Updated Monday at 4:10 p.m. ET
The very public back-and-forth battle between Taylor Swift and her former record label over the rights to her songs has become even more complicated. On Monday afternoon, the producers of the American Music Awards denied a statement made earlier in the day by Big Machine Label Group that the two parties had reached an agreement that would allow Swift to perform a medley of her old hits on the show.
Swift is scheduled to receive the made-for-TV award show's "Artist of the Decade" honor this Sunday. The pop megastar wants to perform the songs of her choosing, but claims that Big Machine denied a request that would allow her to do so. The label released Swift's first six studio albums and owns the rights to most of her songs.
Big Machine released a statement earlier Monday that the label and Dick Clark Productions — the company behind the American Music Awards — had reached an agreement.
"The Big Machine Label Group and Dick Clark Productions announce that they have come to terms on a licensing agreement that approves their artists' performances to stream post show and for re-broadcast on mutually approved platforms," the statement read. "This includes the upcoming American Music Awards performances. It should be noted that recording artists do not need label approval for live performances on television or any other live media. Record label approval is only needed for contracted artists' audio and visual recordings and in determining how those works are distributed."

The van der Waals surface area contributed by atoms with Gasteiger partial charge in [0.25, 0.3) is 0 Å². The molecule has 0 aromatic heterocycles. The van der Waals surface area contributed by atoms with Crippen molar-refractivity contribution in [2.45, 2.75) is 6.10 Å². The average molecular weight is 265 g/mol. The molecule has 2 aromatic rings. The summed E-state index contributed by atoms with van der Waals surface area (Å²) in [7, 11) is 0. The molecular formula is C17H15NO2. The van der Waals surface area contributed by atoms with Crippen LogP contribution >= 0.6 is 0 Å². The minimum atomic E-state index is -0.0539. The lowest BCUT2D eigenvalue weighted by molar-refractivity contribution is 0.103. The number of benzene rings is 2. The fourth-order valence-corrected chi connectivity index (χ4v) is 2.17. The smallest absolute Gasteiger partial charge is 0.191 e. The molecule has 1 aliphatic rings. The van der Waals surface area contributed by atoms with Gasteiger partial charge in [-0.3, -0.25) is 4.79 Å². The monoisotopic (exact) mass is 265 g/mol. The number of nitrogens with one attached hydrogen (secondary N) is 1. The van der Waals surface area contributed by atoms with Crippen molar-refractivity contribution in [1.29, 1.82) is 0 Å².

Hours later, however, Dick Clark Productions rejected Big Machine's statement. The company sent a statement to NPR that reads in full:
"At no time did Dick Clark Productions agree to, create, authorize or distribute a statement in partnership with Big Machine Label Group regarding Taylor Swift's performance at the 2019 American Music Awards. Any final agreement on this matter needs to be made directly with Taylor Swift's management team. We have no further comment."
Last week, the latest chapter in the ongoing power and financial struggle between Swift and her former label came to a head when the artist claimed on social media that Big Machine had blocked her from performing a medley of her old hits on the AMAs, as well as denying permission for her Big Machine-era hits to be included in an upcoming Netflix bio documentary.
NPR has reached out to Swift's management for comment.